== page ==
Angus Donald: The Last Berserker (Review)

book cover of The Last Berserker

 

The Last Berserker

 (2021)
(The first book in the Fire Born series)

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The greatest warriors are forged in the flames

771AD, Northern Europe

Two pagan fighters

Bjarki Bloodhand and Tor Hildarsdottir are journeying south into Saxony. Their destination is the Irminsul, the One Tree that links the Nine Worlds of the Middle-Realm. In this most holy place, they hope to learn how to summon their animal spirits so they can enter the ranks of the legendary berserkir: the elite frenzied fighters of the North.

One Christian king

Karolus, newly crowned King of the Franks, has a thorn in his side: the warlike Saxon tribes on his northern borders who shun the teachings of Jesus Christ, blasphemously continuing to worship their pagan gods.

An epic battle for the soul of the North

The West’s greatest warlord vows to stamp out his neighbours’ superstitions and bring the light of the True Faith to the Northmen – at the point of a sword. It will fall to Bjarki, Tor and the men and women of Saxony to resist him in a struggle for the fate of all Europe.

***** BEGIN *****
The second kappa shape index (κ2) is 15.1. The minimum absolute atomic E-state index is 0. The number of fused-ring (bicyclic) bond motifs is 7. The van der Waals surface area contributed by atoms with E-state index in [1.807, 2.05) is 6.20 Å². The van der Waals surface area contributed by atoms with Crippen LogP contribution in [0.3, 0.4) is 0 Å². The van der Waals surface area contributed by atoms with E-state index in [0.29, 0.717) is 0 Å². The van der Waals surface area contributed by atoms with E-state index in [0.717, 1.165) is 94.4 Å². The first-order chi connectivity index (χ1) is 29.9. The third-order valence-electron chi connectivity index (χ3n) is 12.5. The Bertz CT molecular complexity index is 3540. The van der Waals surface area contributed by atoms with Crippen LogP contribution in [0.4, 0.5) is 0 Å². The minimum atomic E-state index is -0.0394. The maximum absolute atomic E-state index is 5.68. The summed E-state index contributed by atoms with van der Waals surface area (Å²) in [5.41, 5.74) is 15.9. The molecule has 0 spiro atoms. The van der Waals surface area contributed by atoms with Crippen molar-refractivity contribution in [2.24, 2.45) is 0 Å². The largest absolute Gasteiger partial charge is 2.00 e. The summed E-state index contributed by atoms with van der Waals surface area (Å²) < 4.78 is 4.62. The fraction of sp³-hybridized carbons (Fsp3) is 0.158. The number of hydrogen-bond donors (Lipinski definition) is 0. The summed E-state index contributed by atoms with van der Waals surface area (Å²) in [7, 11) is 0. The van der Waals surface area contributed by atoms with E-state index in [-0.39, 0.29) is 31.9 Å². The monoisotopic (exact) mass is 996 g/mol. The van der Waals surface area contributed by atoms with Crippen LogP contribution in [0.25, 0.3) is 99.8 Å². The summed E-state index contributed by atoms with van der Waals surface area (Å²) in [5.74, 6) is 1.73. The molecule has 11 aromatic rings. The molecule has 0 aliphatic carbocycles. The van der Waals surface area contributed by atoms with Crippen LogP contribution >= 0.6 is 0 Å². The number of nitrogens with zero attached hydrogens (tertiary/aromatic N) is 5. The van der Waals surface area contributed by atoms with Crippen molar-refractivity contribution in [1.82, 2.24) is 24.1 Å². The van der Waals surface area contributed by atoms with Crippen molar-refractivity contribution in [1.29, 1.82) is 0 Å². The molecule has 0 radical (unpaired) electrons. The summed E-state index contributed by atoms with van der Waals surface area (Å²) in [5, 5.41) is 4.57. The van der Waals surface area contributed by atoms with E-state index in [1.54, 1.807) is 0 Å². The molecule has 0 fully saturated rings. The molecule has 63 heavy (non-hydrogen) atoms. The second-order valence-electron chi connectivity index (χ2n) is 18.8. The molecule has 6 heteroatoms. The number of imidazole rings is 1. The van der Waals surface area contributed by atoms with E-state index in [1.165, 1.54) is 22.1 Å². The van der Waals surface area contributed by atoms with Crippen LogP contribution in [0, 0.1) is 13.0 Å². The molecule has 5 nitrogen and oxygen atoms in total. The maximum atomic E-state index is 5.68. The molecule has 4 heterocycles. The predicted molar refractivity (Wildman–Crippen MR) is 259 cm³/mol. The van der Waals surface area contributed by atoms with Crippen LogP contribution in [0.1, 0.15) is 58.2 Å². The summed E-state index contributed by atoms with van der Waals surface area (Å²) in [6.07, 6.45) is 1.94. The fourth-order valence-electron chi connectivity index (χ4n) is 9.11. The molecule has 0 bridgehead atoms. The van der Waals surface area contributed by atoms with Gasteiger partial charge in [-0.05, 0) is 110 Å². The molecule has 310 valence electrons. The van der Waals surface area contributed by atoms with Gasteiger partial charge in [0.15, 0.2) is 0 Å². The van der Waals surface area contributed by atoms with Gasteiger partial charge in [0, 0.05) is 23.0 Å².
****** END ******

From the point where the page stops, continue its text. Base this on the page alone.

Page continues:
Review:

Vikings… The north, the cold… and blood soaked battles… what more could you want? … Angus Donalds new series does contain all those elements, but its also a lot more. This is a story about the growth and youth of Bjarki and Tor, and their submersion into the mysteries of the north.

The Story begins with a bloodsoaked madman single handedly destroying a village, before dropping back in time to Bjarki’s neck in the hangmans noose, saved at the last by a wandering trader, and taken to the heart of the northern world to learn the ways of the warrior, His companions on this Journey Valtyr far Wanderer and Tor Hildarsdottir teaching him weapons, fighting, but more than that, they teach him about family something he knows little about having been a foundling, his parents dead, raised by the villager who lost the lottery, he has been seen as a nuisance all his life. Now someone can see something else in him, the potential, even if that potential is death and destruction.

Angus Donald is best known for his stunning Robin Hood Series, so this is a departure to something new but retaining his wonderful character driven plots, his unique style and humour comes across in the tale, and the adventure he imbues into all his tales shines through.

I personally love a book filled with blood soaked battles, and this book has that, but it has so much more, it explores the root of the Northman’s religion, the blossoming of the Christian faith through that Northman’s eye and we see the growth of friendship and family when experienced by someone who has never know it. From the simplistic rustic life in a poor Northman’s village to the dazzling wealth of the Royal Frankish court, this story is both broad in scope and intimate in emotion, I devoured the book, and have been left wanting more and more.

highly recommended

(Parm)

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Filed under Angus Donald, Historical Fiction, Uncategorized

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